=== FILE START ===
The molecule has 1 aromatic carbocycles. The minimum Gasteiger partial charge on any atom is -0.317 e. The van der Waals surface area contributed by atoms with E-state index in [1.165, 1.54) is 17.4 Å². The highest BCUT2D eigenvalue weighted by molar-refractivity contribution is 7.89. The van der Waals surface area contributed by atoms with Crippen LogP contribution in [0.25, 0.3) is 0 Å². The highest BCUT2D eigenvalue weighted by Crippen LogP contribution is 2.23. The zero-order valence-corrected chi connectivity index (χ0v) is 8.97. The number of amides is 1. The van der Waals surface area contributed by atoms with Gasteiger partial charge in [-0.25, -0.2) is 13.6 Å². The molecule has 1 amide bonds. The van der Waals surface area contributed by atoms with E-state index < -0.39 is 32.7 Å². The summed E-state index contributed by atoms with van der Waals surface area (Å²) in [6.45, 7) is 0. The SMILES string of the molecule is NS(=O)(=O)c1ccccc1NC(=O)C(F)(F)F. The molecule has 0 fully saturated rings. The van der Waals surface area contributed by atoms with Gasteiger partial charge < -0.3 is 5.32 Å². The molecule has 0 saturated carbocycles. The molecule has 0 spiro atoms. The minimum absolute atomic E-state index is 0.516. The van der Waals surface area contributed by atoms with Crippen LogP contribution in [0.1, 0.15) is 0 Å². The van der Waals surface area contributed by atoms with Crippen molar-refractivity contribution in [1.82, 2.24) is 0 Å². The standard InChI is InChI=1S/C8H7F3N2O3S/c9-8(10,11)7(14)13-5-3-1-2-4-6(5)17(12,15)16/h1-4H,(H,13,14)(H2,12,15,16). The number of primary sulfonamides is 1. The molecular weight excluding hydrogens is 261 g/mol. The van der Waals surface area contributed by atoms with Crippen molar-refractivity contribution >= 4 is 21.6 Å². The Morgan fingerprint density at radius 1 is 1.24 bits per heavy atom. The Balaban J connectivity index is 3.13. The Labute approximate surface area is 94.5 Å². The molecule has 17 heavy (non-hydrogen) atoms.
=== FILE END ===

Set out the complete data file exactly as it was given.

The molecule has 1 aromatic carbocycles. The minimum Gasteiger partial charge on any atom is -0.317 e. The van der Waals surface area contributed by atoms with E-state index in [1.165, 1.54) is 17.4 Å². The highest BCUT2D eigenvalue weighted by molar-refractivity contribution is 7.89. The van der Waals surface area contributed by atoms with Crippen LogP contribution in [0.25, 0.3) is 0 Å². The highest BCUT2D eigenvalue weighted by Crippen LogP contribution is 2.23. The zero-order valence-corrected chi connectivity index (χ0v) is 8.97. The number of amides is 1. The van der Waals surface area contributed by atoms with Gasteiger partial charge in [-0.25, -0.2) is 13.6 Å². The molecule has 1 amide bonds. The van der Waals surface area contributed by atoms with E-state index < -0.39 is 32.7 Å². The summed E-state index contributed by atoms with van der Waals surface area (Å²) in [6.45, 7) is 0. The SMILES string of the molecule is NS(=O)(=O)c1ccccc1NC(=O)C(F)(F)F. The molecule has 0 fully saturated rings. The van der Waals surface area contributed by atoms with Gasteiger partial charge < -0.3 is 5.32 Å². The molecule has 0 saturated carbocycles. The molecule has 0 spiro atoms. The minimum absolute atomic E-state index is 0.516. The van der Waals surface area contributed by atoms with Crippen LogP contribution in [0.1, 0.15) is 0 Å². The van der Waals surface area contributed by atoms with Crippen molar-refractivity contribution in [1.82, 2.24) is 0 Å². The standard InChI is InChI=1S/C8H7F3N2O3S/c9-8(10,11)7(14)13-5-3-1-2-4-6(5)17(12,15)16/h1-4H,(H,13,14)(H2,12,15,16). The number of primary sulfonamides is 1. The molecular weight excluding hydrogens is 261 g/mol. The van der Waals surface area contributed by atoms with Crippen molar-refractivity contribution >= 4 is 21.6 Å². The Morgan fingerprint density at radius 1 is 1.24 bits per heavy atom. The Balaban J connectivity index is 3.13. The Labute approximate surface area is 94.5 Å². The molecule has 17 heavy (non-hydrogen) atoms.